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NCJ Number: NCJ 241758     Find in a Library
Title: Homicide Offender Recidivism: A Review of the Literature
Journal: Aggression and Violent Behavior  Volume:18  Issue:1  Dated:January/February 2013  Pages:19 to 25
Author(s): Marieke Liem
Date Published: 02/2013
Page Count: 7
Publisher: http://www.elsevier.com 
Type: Report (Study/Research) ; Literature Review
Language: English
Country: United States of America
Annotation: This literature review addresses the current state of empirical knowledge on the recidivism of homicide offenders, with attention to the dominant theories in this field and the prevalence of recidivism among both general and subgroups of homicide offenders.
Abstract: There are few studies that have explicitly examined recidivism among homicide offenders, and little attention has been given to the extent to which theories based on “general” delinquency can be applied to homicide offenders. Among studies that have in some way considered recidivism among homicide offenders, there is partial support for static, dynamic, and typological theories in explaining recidivism among homicide offenders. According to the static approach to criminal behavior, once a person has engaged in criminal behavior, there is a greater likelihood that the criminal behavior will continue throughout his/her life-course. Dynamic theories reason that changes in life circumstances directly influence criminal behavior. Typological theories assume that the aggregated age-crime curve can be disaggregated into groups that, due to etiological differences, follow different offending trajectories. The relevant literature indicates that specific recidivism is very low among homicide offenders. On the other hand, recidivism is high when measured by parole violations and new drug charges. Recidivism among violent offenders is most likely to occur within a few years of release. Being young at the time of release and having a previous criminal record have been found to be the main predictors for recidivism. Drawing generalizations and comparisons among the studies of homicide-offender recidivism is complicated by attempting to apply the study findings of “general homicide” offenders to subsets of homicide offenders, such as juveniles, females, and sexual homicides. The shortcomings of research in this field are discussed, and recommendations for future research are offered. 1 table and 57 references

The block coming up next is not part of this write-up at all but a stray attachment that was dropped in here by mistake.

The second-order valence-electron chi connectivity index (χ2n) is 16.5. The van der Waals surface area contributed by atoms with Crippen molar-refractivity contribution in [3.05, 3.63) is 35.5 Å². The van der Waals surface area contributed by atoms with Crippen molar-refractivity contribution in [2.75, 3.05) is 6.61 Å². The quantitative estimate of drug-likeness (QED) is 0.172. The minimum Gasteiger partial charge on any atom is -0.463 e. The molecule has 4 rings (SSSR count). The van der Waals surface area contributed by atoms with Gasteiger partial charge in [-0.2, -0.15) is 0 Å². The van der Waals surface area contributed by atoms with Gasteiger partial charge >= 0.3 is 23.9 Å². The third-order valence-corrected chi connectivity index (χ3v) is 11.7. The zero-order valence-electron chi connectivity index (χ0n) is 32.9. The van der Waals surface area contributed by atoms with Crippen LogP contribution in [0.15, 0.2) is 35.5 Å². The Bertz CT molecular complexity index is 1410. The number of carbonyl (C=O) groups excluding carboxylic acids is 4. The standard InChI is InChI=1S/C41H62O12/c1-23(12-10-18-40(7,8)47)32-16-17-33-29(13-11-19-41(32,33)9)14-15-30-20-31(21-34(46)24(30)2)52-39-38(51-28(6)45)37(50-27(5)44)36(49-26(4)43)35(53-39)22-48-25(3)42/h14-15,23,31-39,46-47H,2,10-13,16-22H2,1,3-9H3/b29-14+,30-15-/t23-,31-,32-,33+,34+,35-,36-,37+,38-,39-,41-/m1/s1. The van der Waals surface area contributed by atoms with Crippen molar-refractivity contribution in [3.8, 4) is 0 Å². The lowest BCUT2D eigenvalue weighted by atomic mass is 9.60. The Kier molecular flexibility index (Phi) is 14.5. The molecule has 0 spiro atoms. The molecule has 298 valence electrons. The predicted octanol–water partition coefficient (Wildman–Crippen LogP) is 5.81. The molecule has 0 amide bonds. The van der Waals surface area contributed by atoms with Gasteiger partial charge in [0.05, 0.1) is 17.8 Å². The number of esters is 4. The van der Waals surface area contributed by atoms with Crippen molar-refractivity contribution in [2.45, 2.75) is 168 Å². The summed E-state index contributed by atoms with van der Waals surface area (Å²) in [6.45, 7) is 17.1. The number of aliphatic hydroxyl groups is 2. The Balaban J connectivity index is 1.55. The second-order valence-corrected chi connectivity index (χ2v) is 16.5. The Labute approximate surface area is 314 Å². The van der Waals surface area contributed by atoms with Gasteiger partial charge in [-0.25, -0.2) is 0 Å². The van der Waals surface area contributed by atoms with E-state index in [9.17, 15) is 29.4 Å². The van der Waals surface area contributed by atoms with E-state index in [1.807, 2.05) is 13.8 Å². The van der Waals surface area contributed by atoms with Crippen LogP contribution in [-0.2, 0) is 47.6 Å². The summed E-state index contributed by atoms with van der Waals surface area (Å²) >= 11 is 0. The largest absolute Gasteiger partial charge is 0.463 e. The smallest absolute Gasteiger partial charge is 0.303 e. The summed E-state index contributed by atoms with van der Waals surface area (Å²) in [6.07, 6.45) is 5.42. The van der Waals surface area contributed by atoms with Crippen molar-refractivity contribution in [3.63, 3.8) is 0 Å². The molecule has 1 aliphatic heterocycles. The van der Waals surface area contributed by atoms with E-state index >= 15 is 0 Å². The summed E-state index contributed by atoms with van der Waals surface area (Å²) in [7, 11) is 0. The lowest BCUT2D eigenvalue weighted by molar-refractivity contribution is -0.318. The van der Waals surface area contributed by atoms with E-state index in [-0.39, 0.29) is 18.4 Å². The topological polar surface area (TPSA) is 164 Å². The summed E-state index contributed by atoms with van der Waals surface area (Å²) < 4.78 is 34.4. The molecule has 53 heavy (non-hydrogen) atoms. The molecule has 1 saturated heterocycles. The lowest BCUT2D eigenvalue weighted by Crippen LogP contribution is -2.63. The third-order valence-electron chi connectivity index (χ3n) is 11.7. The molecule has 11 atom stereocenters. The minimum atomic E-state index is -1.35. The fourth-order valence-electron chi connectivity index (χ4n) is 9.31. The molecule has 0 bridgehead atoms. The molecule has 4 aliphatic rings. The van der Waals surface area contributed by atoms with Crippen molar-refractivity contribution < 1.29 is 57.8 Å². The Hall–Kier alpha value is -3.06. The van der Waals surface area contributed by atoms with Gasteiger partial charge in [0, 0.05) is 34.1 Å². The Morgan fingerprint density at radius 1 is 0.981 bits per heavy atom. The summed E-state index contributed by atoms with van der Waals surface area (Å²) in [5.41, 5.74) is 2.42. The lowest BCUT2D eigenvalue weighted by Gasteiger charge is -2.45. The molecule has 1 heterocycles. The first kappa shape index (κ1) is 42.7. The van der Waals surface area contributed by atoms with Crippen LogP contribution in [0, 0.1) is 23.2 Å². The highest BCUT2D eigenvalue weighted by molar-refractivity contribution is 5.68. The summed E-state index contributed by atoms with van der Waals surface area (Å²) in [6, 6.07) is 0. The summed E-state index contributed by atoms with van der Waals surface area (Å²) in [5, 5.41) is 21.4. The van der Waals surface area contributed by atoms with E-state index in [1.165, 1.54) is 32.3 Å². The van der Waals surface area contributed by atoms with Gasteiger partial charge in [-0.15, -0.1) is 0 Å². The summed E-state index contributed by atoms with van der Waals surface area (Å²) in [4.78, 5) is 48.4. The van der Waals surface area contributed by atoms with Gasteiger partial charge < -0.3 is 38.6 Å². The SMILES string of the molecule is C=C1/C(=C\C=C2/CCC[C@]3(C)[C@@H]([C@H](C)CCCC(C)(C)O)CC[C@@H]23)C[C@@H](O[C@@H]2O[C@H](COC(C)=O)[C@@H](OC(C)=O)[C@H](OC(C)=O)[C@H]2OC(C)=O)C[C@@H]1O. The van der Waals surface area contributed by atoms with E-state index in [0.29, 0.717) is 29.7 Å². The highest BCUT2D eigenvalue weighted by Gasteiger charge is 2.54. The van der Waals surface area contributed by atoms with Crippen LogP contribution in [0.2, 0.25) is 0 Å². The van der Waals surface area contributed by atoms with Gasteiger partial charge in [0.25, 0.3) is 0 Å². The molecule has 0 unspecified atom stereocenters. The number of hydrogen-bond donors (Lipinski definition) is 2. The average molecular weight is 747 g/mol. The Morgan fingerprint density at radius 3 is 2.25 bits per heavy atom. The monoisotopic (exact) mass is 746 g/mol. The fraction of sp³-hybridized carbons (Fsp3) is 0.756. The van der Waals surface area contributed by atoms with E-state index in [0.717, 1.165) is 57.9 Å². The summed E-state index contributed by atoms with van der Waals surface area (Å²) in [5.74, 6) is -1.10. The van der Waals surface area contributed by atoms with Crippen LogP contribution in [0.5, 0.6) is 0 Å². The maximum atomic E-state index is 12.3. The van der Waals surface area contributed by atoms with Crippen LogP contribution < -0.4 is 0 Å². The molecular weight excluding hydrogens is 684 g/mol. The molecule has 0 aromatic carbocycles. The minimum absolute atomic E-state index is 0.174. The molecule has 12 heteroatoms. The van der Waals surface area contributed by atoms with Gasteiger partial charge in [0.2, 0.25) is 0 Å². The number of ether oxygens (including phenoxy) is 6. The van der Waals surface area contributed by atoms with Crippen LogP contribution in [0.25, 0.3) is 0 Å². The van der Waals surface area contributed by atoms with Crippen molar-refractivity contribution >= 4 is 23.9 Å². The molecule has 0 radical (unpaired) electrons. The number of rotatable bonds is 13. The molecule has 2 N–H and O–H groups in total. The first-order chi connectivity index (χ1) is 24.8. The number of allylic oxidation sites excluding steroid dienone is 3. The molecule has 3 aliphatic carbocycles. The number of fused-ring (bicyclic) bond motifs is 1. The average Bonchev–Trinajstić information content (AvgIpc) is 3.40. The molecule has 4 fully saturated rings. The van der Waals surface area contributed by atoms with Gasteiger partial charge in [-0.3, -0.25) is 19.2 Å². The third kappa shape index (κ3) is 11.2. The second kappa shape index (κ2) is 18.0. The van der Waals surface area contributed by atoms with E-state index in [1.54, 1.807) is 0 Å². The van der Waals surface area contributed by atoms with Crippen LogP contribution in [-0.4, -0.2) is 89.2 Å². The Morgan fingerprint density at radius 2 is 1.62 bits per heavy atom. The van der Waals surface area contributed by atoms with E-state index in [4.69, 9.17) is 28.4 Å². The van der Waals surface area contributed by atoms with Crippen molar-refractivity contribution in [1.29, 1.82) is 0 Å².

Main Term(s): Criminology
Index Term(s): Homicide ; Recidivism ; Violent offenders ; Murder ; Recidivism statistics ; Murderers
   
  To cite this abstract, use the following link:
https://www.ncjrs.gov/App/Publications/abstract.aspx?ID=263849

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